Demand for rental properties was particularly strong in Hamilton. There is an increased rental activity in the west, the focus of the America’s Cup, to be held in 2017.
“There is still a need for stand-alone, three-plus bedroom family home inventory,” said Coldwell Banker.
In 2015, the average monthly rent for a one-bedroom apartments in Bermuda was BM$2,000 (US$2,000) while it was BM$3,100 (US$3,100) for two-bedroom apartments.
Monthly Rental Rates, BM$ (BM$1 = US$1)
|Source: Coldwell Banker Bermuda Realty|
However, gross rental yields continue to fall, i.e., the percentage return on the purchase price of a rental property. The average rental yield of condominiums was around 5.46% in 2014, slightly lower than the previous year’s 6.25%, according to a Global Property Guide research. The same downward trend is observable for houses in Bermuda, with average rental yields falling slightly to 4.37%, from 4.87% the previous year.
Surprisingly, two-bedroom condos have the highest rental yields at around 6.41% in 2014, while one-bedroom condos earn the lowest rental return at 3.91%.
In 2015, the average price of high-end residential properties rose by 9% to BM$6.2 million (US$6.2 million) from a year earlier, according to the Rego Sotheby’s International Realty. There were 12 luxury residential properties sold in 2015, up from 6 in 2014.
“We’re pleased with how the luxury sector has shown more signs of life. We have people coming to Bermuda, looking around and evaluating the benefits,” said Penny Maclntyre of Rego Sotheby’s International Realty.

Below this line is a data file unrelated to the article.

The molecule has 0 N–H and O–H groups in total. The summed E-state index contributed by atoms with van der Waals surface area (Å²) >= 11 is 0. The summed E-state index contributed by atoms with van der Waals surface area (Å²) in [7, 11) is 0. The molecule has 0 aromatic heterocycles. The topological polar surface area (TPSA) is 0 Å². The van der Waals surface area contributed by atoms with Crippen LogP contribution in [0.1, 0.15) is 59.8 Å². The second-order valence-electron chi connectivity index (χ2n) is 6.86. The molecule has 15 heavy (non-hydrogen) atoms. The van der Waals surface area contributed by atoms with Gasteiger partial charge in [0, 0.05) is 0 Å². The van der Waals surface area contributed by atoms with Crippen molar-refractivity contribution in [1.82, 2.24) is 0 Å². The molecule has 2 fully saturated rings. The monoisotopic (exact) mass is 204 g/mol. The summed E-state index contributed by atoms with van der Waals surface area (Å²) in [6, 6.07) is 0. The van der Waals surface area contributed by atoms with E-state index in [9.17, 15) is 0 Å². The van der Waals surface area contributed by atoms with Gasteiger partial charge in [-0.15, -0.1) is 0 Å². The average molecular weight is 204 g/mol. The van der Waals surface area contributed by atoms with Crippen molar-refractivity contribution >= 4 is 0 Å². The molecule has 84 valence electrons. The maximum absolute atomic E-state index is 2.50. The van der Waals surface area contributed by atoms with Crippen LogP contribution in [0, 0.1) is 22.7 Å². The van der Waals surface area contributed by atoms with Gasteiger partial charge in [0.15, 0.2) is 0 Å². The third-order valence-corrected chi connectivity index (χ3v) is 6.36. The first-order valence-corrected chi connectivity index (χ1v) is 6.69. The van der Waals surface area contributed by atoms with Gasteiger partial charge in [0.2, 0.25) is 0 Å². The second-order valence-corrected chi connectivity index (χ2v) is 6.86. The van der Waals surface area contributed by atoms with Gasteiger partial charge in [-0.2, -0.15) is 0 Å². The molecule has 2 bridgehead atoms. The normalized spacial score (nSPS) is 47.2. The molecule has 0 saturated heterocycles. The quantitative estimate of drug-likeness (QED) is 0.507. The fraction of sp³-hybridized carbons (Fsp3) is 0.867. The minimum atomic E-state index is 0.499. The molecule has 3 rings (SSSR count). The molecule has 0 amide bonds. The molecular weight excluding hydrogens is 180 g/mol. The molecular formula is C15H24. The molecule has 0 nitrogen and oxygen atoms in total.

“Our agents are currently negotiating new sales transactions and making preparations for imminent closings on six luxury homes,” said Coldwell Banker Bermuda Realty. “This is a superb start to 2016 for luxury home sales.”
In the first three quarters of 2015, dwelling completions dropped 45% to just 38 units, according to figures from the Department of Statistics.
In contrast, the total value of residential construction projects in Bermuda rose by 19.3% to US$108.3 million in the first three quarters of 2015, compared to the same period last year, according to the Department of Statistics.
In 2014, the value of residential construction projects was US$122.5 million, up from US$85.1 million in 2013 and US$106.8 million in 2012, but sharply down from US$302.8 million in 2012.
The total housing stock in Bermuda was estimated at about 31,000 units in 2014, according to the Department of Statistics.
Variable mortgage rates in Bermuda can be obtained, with terms ranging from 5 up to a maximum of 30 years. Interest rates on long-term loans currently range from 5.99% to 6.5% , excluding other fees.
Based on figures from HSBC Bank Bermuda:
The Loan to Value Ratio (LVR) is typically 80% (up to 95% at HSBC Bermuda) of the appraised value of the property.
Bermuda does not have a Central Bank. Adjustable-rate mortgages (ARM) are tied to the Bermuda base rate, which usually follows US Fed key rates, as the Bermuda dollar (BMD) is pegged to the US dollar at BMD1 = USD1. Currently, the base rate of HSBC Bank Bermuda is 3.5%.
In June 2012, the government introduced new threshold requirements covering sales of properties by Bermudians to non-Bermudians and Permanent Resident Certificate holders (PRCs):
Foreign spouses of Bermudian nationals are also no longer required to get a license to acquire their first home, but need a license for additional properties.
When acquiring a residential property, a foreign buyer must obtain a license from the Ministry of Labour, Home Affairs and Public Security. The alien license fee is 25% of the purchase price of a house, or 18% for a condominium. For fractional units, the fee is 10% on first-time sale and 18% on the second.
Non-Bermudians may not acquire undeveloped property, unless they are spouses or children of Bermuda nationals.
Generally, a non-Bermudian cannot own more than one residential property. A non-Bermudian will be permitted to purchase a second property only on condition that the original property is sold within a year.